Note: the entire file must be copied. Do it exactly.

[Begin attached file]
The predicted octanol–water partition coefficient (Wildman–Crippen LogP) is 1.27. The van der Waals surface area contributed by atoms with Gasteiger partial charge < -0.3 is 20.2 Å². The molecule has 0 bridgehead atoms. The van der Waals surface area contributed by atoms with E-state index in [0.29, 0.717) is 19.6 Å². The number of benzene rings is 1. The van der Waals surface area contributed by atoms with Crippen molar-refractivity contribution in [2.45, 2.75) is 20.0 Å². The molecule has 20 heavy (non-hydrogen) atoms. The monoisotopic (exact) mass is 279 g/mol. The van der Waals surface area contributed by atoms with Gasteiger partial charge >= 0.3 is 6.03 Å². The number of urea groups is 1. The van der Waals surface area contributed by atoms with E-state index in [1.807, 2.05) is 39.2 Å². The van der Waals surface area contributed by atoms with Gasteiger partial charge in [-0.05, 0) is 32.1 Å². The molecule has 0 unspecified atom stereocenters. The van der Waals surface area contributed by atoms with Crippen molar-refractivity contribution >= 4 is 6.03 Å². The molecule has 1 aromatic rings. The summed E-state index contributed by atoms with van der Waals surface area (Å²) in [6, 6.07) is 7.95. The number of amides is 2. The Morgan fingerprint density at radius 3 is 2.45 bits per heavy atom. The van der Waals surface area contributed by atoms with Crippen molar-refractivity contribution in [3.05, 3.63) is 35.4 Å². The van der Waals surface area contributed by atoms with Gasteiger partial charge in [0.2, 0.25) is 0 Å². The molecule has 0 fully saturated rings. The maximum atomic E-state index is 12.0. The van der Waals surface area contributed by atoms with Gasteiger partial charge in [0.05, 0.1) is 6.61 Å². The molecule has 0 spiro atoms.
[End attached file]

The predicted octanol–water partition coefficient (Wildman–Crippen LogP) is 1.27. The van der Waals surface area contributed by atoms with Gasteiger partial charge < -0.3 is 20.2 Å². The molecule has 0 bridgehead atoms. The van der Waals surface area contributed by atoms with E-state index in [0.29, 0.717) is 19.6 Å². The number of benzene rings is 1. The van der Waals surface area contributed by atoms with Crippen molar-refractivity contribution in [2.45, 2.75) is 20.0 Å². The molecule has 20 heavy (non-hydrogen) atoms. The monoisotopic (exact) mass is 279 g/mol. The van der Waals surface area contributed by atoms with Gasteiger partial charge >= 0.3 is 6.03 Å². The number of urea groups is 1. The van der Waals surface area contributed by atoms with E-state index in [1.807, 2.05) is 39.2 Å². The van der Waals surface area contributed by atoms with Gasteiger partial charge in [-0.05, 0) is 32.1 Å². The molecule has 0 unspecified atom stereocenters. The van der Waals surface area contributed by atoms with Crippen molar-refractivity contribution >= 4 is 6.03 Å². The molecule has 1 aromatic rings. The summed E-state index contributed by atoms with van der Waals surface area (Å²) in [6, 6.07) is 7.95. The number of amides is 2. The Morgan fingerprint density at radius 3 is 2.45 bits per heavy atom. The van der Waals surface area contributed by atoms with Crippen molar-refractivity contribution in [3.05, 3.63) is 35.4 Å². The van der Waals surface area contributed by atoms with Gasteiger partial charge in [0.2, 0.25) is 0 Å². The molecule has 0 fully saturated rings. The maximum atomic E-state index is 12.0. The van der Waals surface area contributed by atoms with Gasteiger partial charge in [0.05, 0.1) is 6.61 Å². The molecule has 0 spiro atoms.